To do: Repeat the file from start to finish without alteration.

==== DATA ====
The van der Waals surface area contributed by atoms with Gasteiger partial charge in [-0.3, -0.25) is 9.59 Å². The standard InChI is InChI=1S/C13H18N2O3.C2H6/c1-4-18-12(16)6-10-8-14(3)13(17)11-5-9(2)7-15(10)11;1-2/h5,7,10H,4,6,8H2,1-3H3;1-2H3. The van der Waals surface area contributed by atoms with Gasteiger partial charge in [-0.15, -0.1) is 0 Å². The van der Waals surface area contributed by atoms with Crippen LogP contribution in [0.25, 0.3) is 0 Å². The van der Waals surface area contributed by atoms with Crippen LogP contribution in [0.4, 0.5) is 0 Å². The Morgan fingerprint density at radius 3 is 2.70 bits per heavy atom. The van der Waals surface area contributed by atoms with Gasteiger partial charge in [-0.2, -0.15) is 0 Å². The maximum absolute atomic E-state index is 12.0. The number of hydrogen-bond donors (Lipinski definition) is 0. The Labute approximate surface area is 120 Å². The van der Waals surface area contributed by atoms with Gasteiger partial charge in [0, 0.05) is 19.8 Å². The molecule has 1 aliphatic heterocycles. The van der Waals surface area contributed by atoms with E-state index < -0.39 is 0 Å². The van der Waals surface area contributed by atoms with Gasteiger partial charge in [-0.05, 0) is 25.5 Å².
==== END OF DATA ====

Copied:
The van der Waals surface area contributed by atoms with Gasteiger partial charge in [-0.3, -0.25) is 9.59 Å². The standard InChI is InChI=1S/C13H18N2O3.C2H6/c1-4-18-12(16)6-10-8-14(3)13(17)11-5-9(2)7-15(10)11;1-2/h5,7,10H,4,6,8H2,1-3H3;1-2H3. The van der Waals surface area contributed by atoms with Gasteiger partial charge in [-0.15, -0.1) is 0 Å². The van der Waals surface area contributed by atoms with Crippen LogP contribution in [0.25, 0.3) is 0 Å². The van der Waals surface area contributed by atoms with Crippen LogP contribution in [0.4, 0.5) is 0 Å². The Morgan fingerprint density at radius 3 is 2.70 bits per heavy atom. The van der Waals surface area contributed by atoms with Gasteiger partial charge in [-0.2, -0.15) is 0 Å². The maximum absolute atomic E-state index is 12.0. The number of hydrogen-bond donors (Lipinski definition) is 0. The Labute approximate surface area is 120 Å². The van der Waals surface area contributed by atoms with Gasteiger partial charge in [0, 0.05) is 19.8 Å². The molecule has 1 aliphatic heterocycles. The van der Waals surface area contributed by atoms with E-state index < -0.39 is 0 Å². The van der Waals surface area contributed by atoms with Gasteiger partial charge in [-0.05, 0) is 25.5 Å².